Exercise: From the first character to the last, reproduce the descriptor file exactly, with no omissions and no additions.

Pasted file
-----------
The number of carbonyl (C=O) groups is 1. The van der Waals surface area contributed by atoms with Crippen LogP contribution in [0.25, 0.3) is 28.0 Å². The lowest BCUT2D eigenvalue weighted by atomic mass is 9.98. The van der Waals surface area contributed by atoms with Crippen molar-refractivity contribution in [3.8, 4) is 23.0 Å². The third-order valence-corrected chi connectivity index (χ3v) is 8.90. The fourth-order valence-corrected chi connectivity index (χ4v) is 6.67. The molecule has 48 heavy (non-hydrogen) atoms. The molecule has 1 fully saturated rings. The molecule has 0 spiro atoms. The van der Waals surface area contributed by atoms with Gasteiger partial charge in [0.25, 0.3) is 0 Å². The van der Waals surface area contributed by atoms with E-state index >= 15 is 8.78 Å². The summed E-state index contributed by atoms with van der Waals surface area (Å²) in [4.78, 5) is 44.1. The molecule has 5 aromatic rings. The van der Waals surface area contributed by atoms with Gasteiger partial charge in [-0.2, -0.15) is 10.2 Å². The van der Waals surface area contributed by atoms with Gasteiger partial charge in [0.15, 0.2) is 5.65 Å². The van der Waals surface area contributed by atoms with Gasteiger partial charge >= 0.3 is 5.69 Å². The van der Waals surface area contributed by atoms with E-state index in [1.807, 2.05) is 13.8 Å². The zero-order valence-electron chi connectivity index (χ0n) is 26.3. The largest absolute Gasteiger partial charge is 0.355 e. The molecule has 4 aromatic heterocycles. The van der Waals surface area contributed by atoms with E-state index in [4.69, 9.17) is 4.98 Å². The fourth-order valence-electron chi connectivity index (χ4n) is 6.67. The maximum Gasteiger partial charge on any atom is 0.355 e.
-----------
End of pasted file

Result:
The number of carbonyl (C=O) groups is 1. The van der Waals surface area contributed by atoms with Crippen LogP contribution in [0.25, 0.3) is 28.0 Å². The lowest BCUT2D eigenvalue weighted by atomic mass is 9.98. The van der Waals surface area contributed by atoms with Crippen molar-refractivity contribution in [3.8, 4) is 23.0 Å². The third-order valence-corrected chi connectivity index (χ3v) is 8.90. The fourth-order valence-corrected chi connectivity index (χ4v) is 6.67. The molecule has 48 heavy (non-hydrogen) atoms. The molecule has 1 fully saturated rings. The molecule has 0 spiro atoms. The van der Waals surface area contributed by atoms with Gasteiger partial charge in [0.25, 0.3) is 0 Å². The van der Waals surface area contributed by atoms with E-state index >= 15 is 8.78 Å². The summed E-state index contributed by atoms with van der Waals surface area (Å²) in [4.78, 5) is 44.1. The molecule has 5 aromatic rings. The van der Waals surface area contributed by atoms with Gasteiger partial charge in [-0.2, -0.15) is 10.2 Å². The van der Waals surface area contributed by atoms with Gasteiger partial charge in [0.15, 0.2) is 5.65 Å². The van der Waals surface area contributed by atoms with Gasteiger partial charge >= 0.3 is 5.69 Å². The van der Waals surface area contributed by atoms with E-state index in [1.807, 2.05) is 13.8 Å². The zero-order valence-electron chi connectivity index (χ0n) is 26.3. The largest absolute Gasteiger partial charge is 0.355 e. The molecule has 4 aromatic heterocycles. The van der Waals surface area contributed by atoms with E-state index in [4.69, 9.17) is 4.98 Å². The fourth-order valence-electron chi connectivity index (χ4n) is 6.67. The maximum Gasteiger partial charge on any atom is 0.355 e.